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Ruth Cater Lawyers and screenwriters
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Get to the Point!

Lawyers Can Learn This From Screenwriters

By Theda C. Snyder

When scriptwriters pitch a movie to a producer to get funding, they use a summary called a logline. A good logline entices the decision-maker to want to learn more. See if you recognize these famous loglines:

  • The aging patriarch of an organized crime dynasty transfers control of his clandestine empire to his reluctant son.
  • A Las Vegas-set comedy centered around three groomsmen who lose their about-to-be-wed buddy during their drunken misadventures, then must retrace their steps to find him.
  • A mentally unstable Vietnam war veteran works as a night-time taxi driver in New York City where the perceived decadence and sleaze feed his urge for violent action, while he tries to save a preadolescent prostitute in the process.

A logline specifies these elements: the protagonist, the goal of the protagonist, and the antagonist or antagonistic force. Adjectives flesh out the characters.

What Is the Logline of Your Case?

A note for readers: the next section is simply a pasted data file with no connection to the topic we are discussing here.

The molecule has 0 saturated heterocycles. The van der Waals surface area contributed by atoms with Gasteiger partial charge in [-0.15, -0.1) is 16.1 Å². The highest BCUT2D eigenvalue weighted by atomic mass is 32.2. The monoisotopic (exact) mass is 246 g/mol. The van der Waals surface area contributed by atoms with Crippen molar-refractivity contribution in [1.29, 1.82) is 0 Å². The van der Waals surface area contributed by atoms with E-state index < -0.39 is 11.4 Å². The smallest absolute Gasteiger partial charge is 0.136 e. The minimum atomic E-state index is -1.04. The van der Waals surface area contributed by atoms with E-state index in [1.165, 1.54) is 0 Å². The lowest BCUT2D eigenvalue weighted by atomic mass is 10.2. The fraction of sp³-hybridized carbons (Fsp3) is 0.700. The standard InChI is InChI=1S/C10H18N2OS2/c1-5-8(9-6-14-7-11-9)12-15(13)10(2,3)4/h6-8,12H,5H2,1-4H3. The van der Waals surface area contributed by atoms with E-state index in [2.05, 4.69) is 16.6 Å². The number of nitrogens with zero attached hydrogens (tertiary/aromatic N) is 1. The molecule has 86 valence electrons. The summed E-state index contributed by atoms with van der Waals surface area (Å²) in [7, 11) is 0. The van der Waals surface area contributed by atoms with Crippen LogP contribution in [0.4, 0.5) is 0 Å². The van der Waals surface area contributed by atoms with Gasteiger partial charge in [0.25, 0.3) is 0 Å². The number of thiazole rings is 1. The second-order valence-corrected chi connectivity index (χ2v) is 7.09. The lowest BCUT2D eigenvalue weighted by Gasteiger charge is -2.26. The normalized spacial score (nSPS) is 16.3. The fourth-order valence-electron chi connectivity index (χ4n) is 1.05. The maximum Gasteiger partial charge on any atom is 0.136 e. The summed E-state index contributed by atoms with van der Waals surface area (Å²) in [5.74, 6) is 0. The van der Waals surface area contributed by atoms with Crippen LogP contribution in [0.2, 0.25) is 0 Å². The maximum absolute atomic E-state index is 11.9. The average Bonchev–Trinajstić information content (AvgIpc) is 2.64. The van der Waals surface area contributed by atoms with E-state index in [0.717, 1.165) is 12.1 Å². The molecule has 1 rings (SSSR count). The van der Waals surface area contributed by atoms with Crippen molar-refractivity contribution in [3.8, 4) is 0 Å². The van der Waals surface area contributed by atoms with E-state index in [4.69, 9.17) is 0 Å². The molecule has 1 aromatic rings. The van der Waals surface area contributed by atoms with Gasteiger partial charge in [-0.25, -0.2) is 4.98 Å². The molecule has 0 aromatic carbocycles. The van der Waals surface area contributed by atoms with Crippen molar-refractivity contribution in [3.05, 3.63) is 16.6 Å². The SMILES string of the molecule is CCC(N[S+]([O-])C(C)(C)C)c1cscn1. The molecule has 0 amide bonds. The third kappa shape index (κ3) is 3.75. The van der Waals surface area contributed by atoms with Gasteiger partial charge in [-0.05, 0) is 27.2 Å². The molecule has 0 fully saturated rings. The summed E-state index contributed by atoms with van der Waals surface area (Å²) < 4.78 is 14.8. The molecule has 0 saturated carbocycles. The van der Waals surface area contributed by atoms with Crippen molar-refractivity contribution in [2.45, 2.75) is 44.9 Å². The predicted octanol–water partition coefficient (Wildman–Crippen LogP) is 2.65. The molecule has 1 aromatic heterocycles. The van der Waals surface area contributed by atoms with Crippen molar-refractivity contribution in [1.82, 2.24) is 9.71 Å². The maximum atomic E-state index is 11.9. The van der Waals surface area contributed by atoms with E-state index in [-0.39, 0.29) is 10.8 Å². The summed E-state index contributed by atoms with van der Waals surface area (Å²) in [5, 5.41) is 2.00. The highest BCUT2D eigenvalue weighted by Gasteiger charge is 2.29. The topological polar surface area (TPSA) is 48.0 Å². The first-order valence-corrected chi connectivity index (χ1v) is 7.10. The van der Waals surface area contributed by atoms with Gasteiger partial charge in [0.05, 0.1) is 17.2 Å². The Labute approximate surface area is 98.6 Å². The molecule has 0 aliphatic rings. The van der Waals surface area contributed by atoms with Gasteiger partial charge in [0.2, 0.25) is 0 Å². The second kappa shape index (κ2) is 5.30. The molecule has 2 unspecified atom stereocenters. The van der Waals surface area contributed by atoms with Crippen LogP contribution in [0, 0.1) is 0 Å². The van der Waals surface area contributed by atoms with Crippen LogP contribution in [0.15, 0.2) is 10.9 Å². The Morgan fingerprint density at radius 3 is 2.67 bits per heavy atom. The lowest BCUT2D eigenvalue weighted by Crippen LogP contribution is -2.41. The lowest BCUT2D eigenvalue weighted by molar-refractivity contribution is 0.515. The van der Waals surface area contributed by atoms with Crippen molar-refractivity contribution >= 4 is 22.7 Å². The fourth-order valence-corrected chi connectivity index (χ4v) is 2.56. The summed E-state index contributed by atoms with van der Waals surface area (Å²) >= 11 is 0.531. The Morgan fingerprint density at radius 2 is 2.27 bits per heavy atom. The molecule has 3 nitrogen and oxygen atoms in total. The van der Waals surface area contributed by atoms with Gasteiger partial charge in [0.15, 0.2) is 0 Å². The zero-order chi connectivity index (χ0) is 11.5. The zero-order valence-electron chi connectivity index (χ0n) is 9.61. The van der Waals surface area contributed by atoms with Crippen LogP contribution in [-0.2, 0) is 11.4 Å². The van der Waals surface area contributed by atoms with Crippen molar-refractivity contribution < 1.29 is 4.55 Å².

You should be able to articulate a persuasive logline for whatever matter you are working on. That way, you will know when you have reached the goal of the protagonist, your client. For example:

  • Writing a contract: A nonprofit conference sponsor needs to negotiate a favorable deal with a large hotel to produce value for its members.
  • Defending a theft of intellectual property suit: A famous musician who worked hard over many years to earn his place through true innovation must show he had no need or opportunity to see the wannabe’s work, which doesn’t even resemble that of the famous musician.
  • Representing a personal injury plaintiff: A grandmother has racked up huge medical bills and will suffer pain for the rest of her life, all because a building owner couldn’t be bothered to get the proper inspections and maintain the elevators; she deserves to be compensated.

Do these loglines make you want to buy a ticket to see the movie? Who will you be rooting for?

Write down the logline of that new matter before undertaking what could be unfocused, unproductive actions. While surprises can disrupt your plans, if your logline is muddled at the start, it’s unlikely to get better as you go on.

Illustration ©iStockPhoto.com

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Theda C. Snyder

Theda “Teddy” Snyder mediates civil disputes, workers’ compensation and insurance coverage cases, including COVID-19 related coverage disputes, in person or by video. Teddy has practiced in a variety of settings and frequently speaks and writes about settlements and the business of law. She was a Fellow of the College of Law Practice Management and is the author of four ABA books, including “Women Rainmakers’ Best Marketing Tips, 3rd Edition” as well as “Personal Injury Case Evaluation” available on Amazon.com. Based in Los Angeles, Teddy can be found at SnyderMediations.com and on Twitter @SnyderMediation.

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